New York, NY, February 2, 2018 — The “zero draft” of the UN Global Compact for Refugees (GCR), a nonbinding commitment by countries to improve the international response to displacement, is a welcome document in its objectives and vision. However, without clear outcomes and targets for the changes we want to see in the lives of refugees and their host communities, there is little to drive action and keep governments accountable. The draft offers a menu of suggested ways to move towards a comprehensive refugee response, but falls short in offering a clear direction on roles and responsibilities. Although there is a strong emphasis on a multi-stakeholder approach—rightly putting refugees themselves at the center of the compact—it lets governments off the hook, potentially weakening States’ responsibilities.
The IRC does welcome some components of the draft. Notably, its emphasis on refugee livelihoods and education, embrace of development actors like the World Bank, and linkages with the UN Sustainable Development Goals (SDGs). Further defining links with the SDGs could offer a way to hold signatories accountable for results. IRC has long grounded our programming in evidence, so it is encouraging to see the draft outline a clear commitment to data collection and evidence generation.
“Our collective focus over the next several months needs to be making sure this document sets us all up to truly improve the lives of millions of refugees who seek international protection every day” says Sarah Charles, Sr. Director for Humanitarian Policy. “We need the Global Compact on Refugees to be exactly that: a global deal, with clear outcomes and a concrete way to get there--not a menu of suggestions for a coalition of the willing. Inviting governments to pick and choose what they can do puts this agreement on a dangerous path that could undermine our collective responsibility to protect some of the world’s most vulnerable people.”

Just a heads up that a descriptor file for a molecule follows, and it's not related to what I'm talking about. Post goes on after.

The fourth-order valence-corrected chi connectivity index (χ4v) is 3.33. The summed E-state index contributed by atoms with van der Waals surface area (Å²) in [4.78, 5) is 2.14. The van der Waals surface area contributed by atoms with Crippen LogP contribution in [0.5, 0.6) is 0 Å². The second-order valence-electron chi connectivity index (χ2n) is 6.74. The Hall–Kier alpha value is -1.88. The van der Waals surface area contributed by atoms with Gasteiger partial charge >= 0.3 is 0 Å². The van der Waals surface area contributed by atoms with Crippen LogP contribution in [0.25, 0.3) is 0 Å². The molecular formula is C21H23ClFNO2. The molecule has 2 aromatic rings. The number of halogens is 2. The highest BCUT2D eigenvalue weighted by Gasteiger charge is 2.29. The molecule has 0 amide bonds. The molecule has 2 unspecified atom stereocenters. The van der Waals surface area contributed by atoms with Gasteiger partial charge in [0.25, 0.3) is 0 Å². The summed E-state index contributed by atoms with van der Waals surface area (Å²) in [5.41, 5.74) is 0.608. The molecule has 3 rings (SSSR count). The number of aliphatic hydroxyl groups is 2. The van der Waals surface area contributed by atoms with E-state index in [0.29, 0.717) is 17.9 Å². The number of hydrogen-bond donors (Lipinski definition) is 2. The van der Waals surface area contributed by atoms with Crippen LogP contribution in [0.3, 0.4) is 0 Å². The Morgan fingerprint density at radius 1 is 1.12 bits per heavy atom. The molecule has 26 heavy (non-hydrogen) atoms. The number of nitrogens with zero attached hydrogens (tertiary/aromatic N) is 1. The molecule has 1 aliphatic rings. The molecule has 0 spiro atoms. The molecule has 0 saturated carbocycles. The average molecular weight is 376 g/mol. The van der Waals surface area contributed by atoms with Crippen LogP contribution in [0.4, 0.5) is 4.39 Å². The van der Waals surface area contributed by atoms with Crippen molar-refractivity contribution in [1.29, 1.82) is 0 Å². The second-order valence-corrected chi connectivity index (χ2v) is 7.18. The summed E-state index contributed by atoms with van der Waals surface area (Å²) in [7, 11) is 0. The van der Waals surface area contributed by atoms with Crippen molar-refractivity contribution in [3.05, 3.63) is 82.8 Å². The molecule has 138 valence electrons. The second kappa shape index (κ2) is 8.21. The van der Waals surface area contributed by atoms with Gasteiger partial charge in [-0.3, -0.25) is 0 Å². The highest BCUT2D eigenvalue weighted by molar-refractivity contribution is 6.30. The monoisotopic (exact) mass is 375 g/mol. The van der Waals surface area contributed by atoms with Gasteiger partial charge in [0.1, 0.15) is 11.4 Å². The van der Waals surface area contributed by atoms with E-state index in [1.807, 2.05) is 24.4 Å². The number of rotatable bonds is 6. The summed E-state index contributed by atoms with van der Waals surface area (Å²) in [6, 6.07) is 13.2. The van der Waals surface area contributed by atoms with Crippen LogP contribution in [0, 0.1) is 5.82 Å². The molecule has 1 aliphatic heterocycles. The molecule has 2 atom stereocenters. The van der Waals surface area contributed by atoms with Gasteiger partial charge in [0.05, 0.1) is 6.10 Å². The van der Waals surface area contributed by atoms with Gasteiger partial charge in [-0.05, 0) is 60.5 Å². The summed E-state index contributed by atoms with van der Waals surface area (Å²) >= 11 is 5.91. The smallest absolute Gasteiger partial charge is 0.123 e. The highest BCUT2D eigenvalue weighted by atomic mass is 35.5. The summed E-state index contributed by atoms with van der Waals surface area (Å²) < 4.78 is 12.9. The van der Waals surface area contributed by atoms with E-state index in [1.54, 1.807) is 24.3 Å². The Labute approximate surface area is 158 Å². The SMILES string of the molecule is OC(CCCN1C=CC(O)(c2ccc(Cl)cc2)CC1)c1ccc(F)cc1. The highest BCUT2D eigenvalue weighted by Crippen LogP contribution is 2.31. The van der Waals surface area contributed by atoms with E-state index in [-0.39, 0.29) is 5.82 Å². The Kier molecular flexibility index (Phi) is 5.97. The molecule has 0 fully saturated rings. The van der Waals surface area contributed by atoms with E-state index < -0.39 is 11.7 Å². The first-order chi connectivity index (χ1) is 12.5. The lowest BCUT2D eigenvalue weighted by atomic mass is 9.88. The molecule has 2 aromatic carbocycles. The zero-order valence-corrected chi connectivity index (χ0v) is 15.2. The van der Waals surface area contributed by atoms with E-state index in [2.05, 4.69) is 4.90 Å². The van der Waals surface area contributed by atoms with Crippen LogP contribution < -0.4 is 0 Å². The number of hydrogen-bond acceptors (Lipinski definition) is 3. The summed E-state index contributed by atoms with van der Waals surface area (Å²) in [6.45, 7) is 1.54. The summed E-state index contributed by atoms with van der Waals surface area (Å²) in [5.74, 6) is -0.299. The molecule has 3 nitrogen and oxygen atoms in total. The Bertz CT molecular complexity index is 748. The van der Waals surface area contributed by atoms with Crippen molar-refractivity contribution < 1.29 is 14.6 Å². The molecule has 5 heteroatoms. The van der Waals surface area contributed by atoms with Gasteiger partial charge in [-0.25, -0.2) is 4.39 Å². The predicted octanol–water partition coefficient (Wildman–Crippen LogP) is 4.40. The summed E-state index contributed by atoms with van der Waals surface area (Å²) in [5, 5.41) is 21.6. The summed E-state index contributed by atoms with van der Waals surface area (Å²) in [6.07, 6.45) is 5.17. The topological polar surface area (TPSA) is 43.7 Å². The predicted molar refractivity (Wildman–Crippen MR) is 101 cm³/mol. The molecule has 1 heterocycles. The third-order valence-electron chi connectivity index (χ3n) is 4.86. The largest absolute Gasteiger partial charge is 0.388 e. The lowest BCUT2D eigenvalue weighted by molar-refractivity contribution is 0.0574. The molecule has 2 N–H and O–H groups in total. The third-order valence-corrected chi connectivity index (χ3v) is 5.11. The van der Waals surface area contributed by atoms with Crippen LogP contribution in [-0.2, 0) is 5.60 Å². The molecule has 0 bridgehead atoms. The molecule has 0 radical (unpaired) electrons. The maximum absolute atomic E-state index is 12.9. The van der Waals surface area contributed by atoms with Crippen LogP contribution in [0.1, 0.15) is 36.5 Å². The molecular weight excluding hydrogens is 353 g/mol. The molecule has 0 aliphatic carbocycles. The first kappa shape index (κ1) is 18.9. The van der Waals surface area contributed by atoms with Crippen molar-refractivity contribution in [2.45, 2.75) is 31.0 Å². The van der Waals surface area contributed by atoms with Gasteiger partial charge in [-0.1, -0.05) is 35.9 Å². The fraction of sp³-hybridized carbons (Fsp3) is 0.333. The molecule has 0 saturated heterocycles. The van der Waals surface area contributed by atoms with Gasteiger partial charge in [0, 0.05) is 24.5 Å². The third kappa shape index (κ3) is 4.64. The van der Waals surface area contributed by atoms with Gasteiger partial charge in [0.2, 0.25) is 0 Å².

Along with this statement, the IRC has co-authored a joint NGO statement on the zero draft.
The International Rescue Committee responds to the world’s worst humanitarian crises, helping to restore health, safety, education, economic wellbeing, and power to people devastated by conflict and disaster. Founded in 1933 at the call of Albert Einstein, the IRC is at work in over 40 countries and 28 offices across the U.S. helping people to survive, reclaim control of their future, and strengthen their communities. Learn more at www.rescue.org and follow the IRC on Twitter & Facebook.